Sarbanes-Oxley compliance—obligatory and complex

May 12, 2023

Key takeaways

Initial SOX compliance can wallop companies not used to complex public company reporting

Global expansion complicates SOX compliance exponentially

Bringing on a SOX compliance advisor can alleviate stress and ensure accurate, timely performance

Risk consulting Business risk consulting

Sarbanes-Oxley (SOX) compliance can be shockingly complicated and staggeringly time-consuming—especially for a private entity taking a company public, where every element of the SOX process is new.

Compliance is an obligation, but the process also allows companies to get their numbers right and maintain shareholder value. Compliance cements shareholder trust and gives the attesting executives confidence and peace of mind since no one wants to get fined, censured or jailed.

Let’s review common questions and issues that newcomers encounter, a structured approach to the SOX compliance process and some tips for success—especially if your operations involve overseas offices.

Unique challenges for the middle market

SOX compliance can be especially daunting for middle market firms that don’t have the deep staff or public accounting expertise of Fortune 500 companies.

Global growth compounds a middle market company’s challenges. Every country your business expands into exponentially increases the complexity of SOX because in each country the process must start from scratch. Leadership must understand the new requirements introduced by global expansion, particularly if an acquisition is involved, since a new company will have its own local management and HR team, IT system and unique financial processes—including accounts payable, inventory and close.

Even companies with an experienced and efficient internal audit department can be overwhelmed by the extra SOX/compliance work that an international expansion brings. The controls piece alone—understanding, integrating and then implementing—can feel very much like a merger with another company.

SOX compliance requires a structured approach

SOX compliance is a long and arduous process. Companies tackling it in-house or working with an advisor benefit from breaking down their approach into distinct steps and anticipating the time needed to adequately complete each step.

Risk assessment and scoping: A scoping exercise establishes a foundational understanding of where risk exists within financial reporting for all accounts and processes. After illuminating and documenting the risk areas for material misstatement, an organization identifies where it needs help to mitigate these risks. It’s critical to be thorough in this first step to set a clear path for efficient action in future steps.

Design key internal controls: After a company has documented its risk areas, it needs to prepare risk and control matrices and create supportive process documentation like narratives and flow charts, which guide the risk mitigation actions. This step is more labor-intensive and time-consuming than most companies realize.

Evaluate effectiveness and gap analysis: Are your controls effective at mitigating your risks, or are there gaps? What improvements or enhancements need to be made? Would process automation help? This step includes detailed findings and recommendations for fixes. Investing the time needed in the first two steps prevents surprises from cropping up in step 3.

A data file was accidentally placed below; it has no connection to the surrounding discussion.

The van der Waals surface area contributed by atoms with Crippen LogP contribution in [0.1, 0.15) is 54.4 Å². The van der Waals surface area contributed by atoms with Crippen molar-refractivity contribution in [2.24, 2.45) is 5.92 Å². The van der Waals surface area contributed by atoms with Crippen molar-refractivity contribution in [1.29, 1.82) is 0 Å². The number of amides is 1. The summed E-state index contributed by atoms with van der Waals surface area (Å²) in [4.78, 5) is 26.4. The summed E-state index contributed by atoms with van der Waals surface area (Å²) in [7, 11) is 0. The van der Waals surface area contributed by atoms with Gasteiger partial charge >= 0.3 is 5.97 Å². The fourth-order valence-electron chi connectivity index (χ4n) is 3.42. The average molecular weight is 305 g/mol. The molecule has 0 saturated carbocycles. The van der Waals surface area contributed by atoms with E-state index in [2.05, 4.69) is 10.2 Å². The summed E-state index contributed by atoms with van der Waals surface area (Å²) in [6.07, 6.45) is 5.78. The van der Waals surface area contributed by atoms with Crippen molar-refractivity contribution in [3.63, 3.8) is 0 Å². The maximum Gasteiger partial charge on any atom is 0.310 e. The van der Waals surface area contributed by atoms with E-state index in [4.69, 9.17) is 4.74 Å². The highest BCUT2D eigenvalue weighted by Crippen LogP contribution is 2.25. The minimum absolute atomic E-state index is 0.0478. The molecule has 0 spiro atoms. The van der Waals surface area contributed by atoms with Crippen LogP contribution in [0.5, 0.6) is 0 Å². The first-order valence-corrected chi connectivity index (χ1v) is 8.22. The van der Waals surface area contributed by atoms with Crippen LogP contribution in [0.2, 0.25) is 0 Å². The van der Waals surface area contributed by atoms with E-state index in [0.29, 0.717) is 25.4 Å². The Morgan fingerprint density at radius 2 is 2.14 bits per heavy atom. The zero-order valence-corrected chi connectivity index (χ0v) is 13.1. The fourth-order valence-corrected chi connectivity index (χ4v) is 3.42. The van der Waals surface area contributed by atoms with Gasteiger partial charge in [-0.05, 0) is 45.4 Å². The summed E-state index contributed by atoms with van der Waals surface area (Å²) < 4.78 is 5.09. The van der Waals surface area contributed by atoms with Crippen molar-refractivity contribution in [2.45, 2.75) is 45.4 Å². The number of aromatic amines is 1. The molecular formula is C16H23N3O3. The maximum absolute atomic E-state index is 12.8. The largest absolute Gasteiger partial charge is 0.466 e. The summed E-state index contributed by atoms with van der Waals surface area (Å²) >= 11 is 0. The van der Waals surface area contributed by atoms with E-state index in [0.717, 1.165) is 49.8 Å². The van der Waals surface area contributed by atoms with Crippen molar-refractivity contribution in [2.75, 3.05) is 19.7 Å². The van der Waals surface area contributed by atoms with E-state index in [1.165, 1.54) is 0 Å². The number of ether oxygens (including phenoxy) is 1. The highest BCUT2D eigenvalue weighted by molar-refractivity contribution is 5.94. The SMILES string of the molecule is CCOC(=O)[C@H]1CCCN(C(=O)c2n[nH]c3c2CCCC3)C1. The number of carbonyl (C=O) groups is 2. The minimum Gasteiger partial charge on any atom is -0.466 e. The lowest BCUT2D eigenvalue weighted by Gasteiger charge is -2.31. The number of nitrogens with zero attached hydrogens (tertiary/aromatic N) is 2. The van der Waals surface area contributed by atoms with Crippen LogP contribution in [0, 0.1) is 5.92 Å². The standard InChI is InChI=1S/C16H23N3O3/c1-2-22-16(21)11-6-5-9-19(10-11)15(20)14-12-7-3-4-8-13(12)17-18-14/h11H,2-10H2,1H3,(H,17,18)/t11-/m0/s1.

Test and evaluate operating effectiveness: Are the new controls working correctly? Are there control deficiencies? What still needs work? This step spans the full test period and should include remediation plans to correct shortcomings with specifics on how those plans should be executed.

For companies new to SOX, the three most common questions are:

Q: When to get started?

A: ASAP but generally six months prior to going public.

Q: Where to start?

A: With a risk assessment to determine focus areas and to design the internal controls.

Q: What is the time commitment we should prepare for?

A: Varies greatly depending on the organization and whether any pieces will be handled internally or will be outsourced or co-sourced.

Tips for success

  • Be prepared. Awareness is power. Arm your leadership with the knowledge that SOX compliance is a heavy lift. You can’t wing it, and a significant investment of time and resources will be required.
  • Help leadership understand the benefits of global expansion as well as the significant challenges of meeting compliance requirements with offices in multiple countries.
  • Educate your overseas teams on the history of SOX and enlist local champions to frame the issue and gain acceptance.
  • Expect cultural differences and resistance. Other countries have their own compliance laws and often bristle at the fact that they must also abide by U.S. laws. Your overseas team is likely unfamiliar with SOX and may not understand why it’s needed or how the process adds strategic value.
  • Be cognizant of the effort you’ll expend on system preparation. Complex systems that were designed for individual country needs and regional authorities will now have to accommodate SOX too. The analysis and adjustments to accomplish this are rarely simple or fast.
  • Acknowledge the heavy lift of software readiness, which can be complicated by disparate systems and programs that contain crucial information for SOX reporting. How data is ingested by your system during the audit phase and how controls will be rolled out during testing require major staffing and cost investments. Anticipate the complexity and extended timeline so you’re prepared.

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